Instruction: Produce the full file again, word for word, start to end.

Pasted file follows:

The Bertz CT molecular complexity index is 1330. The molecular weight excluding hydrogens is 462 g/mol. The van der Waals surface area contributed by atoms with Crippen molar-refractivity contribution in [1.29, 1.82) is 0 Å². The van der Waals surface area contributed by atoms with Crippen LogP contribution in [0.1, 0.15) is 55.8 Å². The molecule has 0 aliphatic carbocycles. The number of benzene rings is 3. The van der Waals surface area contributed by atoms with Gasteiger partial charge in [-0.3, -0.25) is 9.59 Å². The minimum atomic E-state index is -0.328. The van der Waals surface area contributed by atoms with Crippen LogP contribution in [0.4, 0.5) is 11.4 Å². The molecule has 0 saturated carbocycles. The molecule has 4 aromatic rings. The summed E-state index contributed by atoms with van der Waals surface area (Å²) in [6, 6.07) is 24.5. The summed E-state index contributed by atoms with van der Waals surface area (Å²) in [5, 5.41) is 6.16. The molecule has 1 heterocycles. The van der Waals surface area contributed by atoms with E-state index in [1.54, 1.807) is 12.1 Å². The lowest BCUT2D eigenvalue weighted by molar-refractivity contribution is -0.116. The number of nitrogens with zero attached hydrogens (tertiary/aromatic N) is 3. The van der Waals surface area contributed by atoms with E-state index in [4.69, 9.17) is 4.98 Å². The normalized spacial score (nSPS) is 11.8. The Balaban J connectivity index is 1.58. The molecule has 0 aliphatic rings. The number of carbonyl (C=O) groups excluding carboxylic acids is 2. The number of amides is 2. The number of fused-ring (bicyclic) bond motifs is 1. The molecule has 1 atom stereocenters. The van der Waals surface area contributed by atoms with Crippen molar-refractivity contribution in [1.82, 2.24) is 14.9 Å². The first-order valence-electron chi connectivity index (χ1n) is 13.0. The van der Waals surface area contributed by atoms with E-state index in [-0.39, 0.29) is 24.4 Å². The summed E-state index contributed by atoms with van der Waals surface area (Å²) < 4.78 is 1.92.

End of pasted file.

The Bertz CT molecular complexity index is 1330. The molecular weight excluding hydrogens is 462 g/mol. The van der Waals surface area contributed by atoms with Crippen molar-refractivity contribution in [1.29, 1.82) is 0 Å². The van der Waals surface area contributed by atoms with Crippen LogP contribution in [0.1, 0.15) is 55.8 Å². The molecule has 0 aliphatic carbocycles. The number of benzene rings is 3. The van der Waals surface area contributed by atoms with Gasteiger partial charge in [-0.3, -0.25) is 9.59 Å². The minimum atomic E-state index is -0.328. The van der Waals surface area contributed by atoms with Crippen LogP contribution in [0.4, 0.5) is 11.4 Å². The molecule has 0 saturated carbocycles. The molecule has 4 aromatic rings. The summed E-state index contributed by atoms with van der Waals surface area (Å²) in [6, 6.07) is 24.5. The summed E-state index contributed by atoms with van der Waals surface area (Å²) in [5, 5.41) is 6.16. The molecule has 1 heterocycles. The van der Waals surface area contributed by atoms with E-state index in [1.54, 1.807) is 12.1 Å². The lowest BCUT2D eigenvalue weighted by molar-refractivity contribution is -0.116. The number of nitrogens with zero attached hydrogens (tertiary/aromatic N) is 3. The van der Waals surface area contributed by atoms with E-state index in [4.69, 9.17) is 4.98 Å². The normalized spacial score (nSPS) is 11.8. The Balaban J connectivity index is 1.58. The molecule has 0 aliphatic rings. The number of carbonyl (C=O) groups excluding carboxylic acids is 2. The number of amides is 2. The number of fused-ring (bicyclic) bond motifs is 1. The molecule has 1 atom stereocenters. The van der Waals surface area contributed by atoms with Crippen molar-refractivity contribution in [1.82, 2.24) is 14.9 Å². The first-order valence-electron chi connectivity index (χ1n) is 13.0. The van der Waals surface area contributed by atoms with E-state index in [-0.39, 0.29) is 24.4 Å². The summed E-state index contributed by atoms with van der Waals surface area (Å²) < 4.78 is 1.92.